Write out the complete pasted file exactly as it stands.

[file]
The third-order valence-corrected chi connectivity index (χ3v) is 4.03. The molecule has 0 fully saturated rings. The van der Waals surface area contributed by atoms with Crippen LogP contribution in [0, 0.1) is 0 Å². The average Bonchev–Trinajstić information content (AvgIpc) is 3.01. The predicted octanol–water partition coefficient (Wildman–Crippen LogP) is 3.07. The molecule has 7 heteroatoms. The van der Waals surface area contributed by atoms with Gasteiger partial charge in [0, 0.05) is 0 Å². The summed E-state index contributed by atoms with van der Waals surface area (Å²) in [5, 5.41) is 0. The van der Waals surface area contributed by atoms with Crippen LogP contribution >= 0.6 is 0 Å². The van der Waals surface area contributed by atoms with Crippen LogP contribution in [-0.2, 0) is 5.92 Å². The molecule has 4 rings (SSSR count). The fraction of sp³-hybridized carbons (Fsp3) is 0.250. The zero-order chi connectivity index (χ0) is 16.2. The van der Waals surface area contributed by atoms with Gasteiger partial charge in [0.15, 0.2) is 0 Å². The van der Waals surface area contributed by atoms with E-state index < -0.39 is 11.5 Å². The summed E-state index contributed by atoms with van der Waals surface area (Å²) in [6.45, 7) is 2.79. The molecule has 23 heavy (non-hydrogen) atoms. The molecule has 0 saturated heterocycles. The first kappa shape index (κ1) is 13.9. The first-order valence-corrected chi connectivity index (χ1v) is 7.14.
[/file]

The third-order valence-corrected chi connectivity index (χ3v) is 4.03. The molecule has 0 fully saturated rings. The van der Waals surface area contributed by atoms with Crippen LogP contribution in [0, 0.1) is 0 Å². The average Bonchev–Trinajstić information content (AvgIpc) is 3.01. The predicted octanol–water partition coefficient (Wildman–Crippen LogP) is 3.07. The molecule has 7 heteroatoms. The van der Waals surface area contributed by atoms with Gasteiger partial charge in [0, 0.05) is 0 Å². The summed E-state index contributed by atoms with van der Waals surface area (Å²) in [5, 5.41) is 0. The van der Waals surface area contributed by atoms with Crippen LogP contribution >= 0.6 is 0 Å². The van der Waals surface area contributed by atoms with Crippen LogP contribution in [-0.2, 0) is 5.92 Å². The molecule has 4 rings (SSSR count). The fraction of sp³-hybridized carbons (Fsp3) is 0.250. The zero-order chi connectivity index (χ0) is 16.2. The van der Waals surface area contributed by atoms with Gasteiger partial charge in [0.15, 0.2) is 0 Å². The van der Waals surface area contributed by atoms with E-state index < -0.39 is 11.5 Å². The summed E-state index contributed by atoms with van der Waals surface area (Å²) in [6.45, 7) is 2.79. The molecule has 23 heavy (non-hydrogen) atoms. The molecule has 0 saturated heterocycles. The first kappa shape index (κ1) is 13.9. The first-order valence-corrected chi connectivity index (χ1v) is 7.14.